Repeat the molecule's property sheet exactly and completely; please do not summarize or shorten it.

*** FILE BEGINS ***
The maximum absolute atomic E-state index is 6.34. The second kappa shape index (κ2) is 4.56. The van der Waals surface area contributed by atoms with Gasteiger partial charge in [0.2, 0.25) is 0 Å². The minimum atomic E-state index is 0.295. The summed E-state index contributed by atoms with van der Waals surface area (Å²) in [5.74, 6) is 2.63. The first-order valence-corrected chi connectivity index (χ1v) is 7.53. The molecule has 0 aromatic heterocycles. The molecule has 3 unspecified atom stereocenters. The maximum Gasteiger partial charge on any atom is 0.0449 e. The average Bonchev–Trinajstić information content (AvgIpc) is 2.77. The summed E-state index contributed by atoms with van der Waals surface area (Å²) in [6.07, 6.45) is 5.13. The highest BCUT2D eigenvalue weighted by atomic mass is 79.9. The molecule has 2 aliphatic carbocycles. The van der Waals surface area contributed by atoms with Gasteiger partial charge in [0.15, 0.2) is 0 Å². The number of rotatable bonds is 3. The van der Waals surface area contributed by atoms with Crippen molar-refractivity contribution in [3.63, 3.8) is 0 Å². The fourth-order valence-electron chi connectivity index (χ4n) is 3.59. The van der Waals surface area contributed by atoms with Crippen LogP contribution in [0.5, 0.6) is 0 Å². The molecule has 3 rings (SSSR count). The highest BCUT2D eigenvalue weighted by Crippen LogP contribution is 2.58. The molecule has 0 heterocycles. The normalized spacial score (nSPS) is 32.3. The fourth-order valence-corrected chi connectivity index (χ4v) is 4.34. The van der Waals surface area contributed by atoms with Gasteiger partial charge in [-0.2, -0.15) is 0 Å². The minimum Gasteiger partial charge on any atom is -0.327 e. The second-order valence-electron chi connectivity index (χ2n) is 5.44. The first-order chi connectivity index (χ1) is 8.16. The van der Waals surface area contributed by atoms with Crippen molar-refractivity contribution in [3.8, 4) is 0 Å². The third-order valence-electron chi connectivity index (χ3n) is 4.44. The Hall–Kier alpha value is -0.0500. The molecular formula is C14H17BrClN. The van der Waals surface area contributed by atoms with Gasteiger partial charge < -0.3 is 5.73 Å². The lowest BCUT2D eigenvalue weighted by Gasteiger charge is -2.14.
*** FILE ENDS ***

The maximum absolute atomic E-state index is 6.34. The second kappa shape index (κ2) is 4.56. The van der Waals surface area contributed by atoms with Gasteiger partial charge in [0.2, 0.25) is 0 Å². The minimum atomic E-state index is 0.295. The summed E-state index contributed by atoms with van der Waals surface area (Å²) in [5.74, 6) is 2.63. The first-order valence-corrected chi connectivity index (χ1v) is 7.53. The molecule has 0 aromatic heterocycles. The molecule has 3 unspecified atom stereocenters. The maximum Gasteiger partial charge on any atom is 0.0449 e. The average Bonchev–Trinajstić information content (AvgIpc) is 2.77. The summed E-state index contributed by atoms with van der Waals surface area (Å²) in [6.07, 6.45) is 5.13. The highest BCUT2D eigenvalue weighted by atomic mass is 79.9. The molecule has 2 aliphatic carbocycles. The van der Waals surface area contributed by atoms with Gasteiger partial charge in [0.15, 0.2) is 0 Å². The number of rotatable bonds is 3. The van der Waals surface area contributed by atoms with Crippen molar-refractivity contribution in [3.63, 3.8) is 0 Å². The fourth-order valence-electron chi connectivity index (χ4n) is 3.59. The van der Waals surface area contributed by atoms with Crippen LogP contribution in [0.5, 0.6) is 0 Å². The molecule has 3 rings (SSSR count). The highest BCUT2D eigenvalue weighted by Crippen LogP contribution is 2.58. The molecule has 0 heterocycles. The normalized spacial score (nSPS) is 32.3. The fourth-order valence-corrected chi connectivity index (χ4v) is 4.34. The van der Waals surface area contributed by atoms with Gasteiger partial charge in [-0.2, -0.15) is 0 Å². The minimum Gasteiger partial charge on any atom is -0.327 e. The second-order valence-electron chi connectivity index (χ2n) is 5.44. The first-order chi connectivity index (χ1) is 8.16. The van der Waals surface area contributed by atoms with Crippen molar-refractivity contribution in [3.8, 4) is 0 Å². The third-order valence-electron chi connectivity index (χ3n) is 4.44. The Hall–Kier alpha value is -0.0500. The molecular formula is C14H17BrClN. The van der Waals surface area contributed by atoms with Gasteiger partial charge < -0.3 is 5.73 Å². The lowest BCUT2D eigenvalue weighted by Gasteiger charge is -2.14.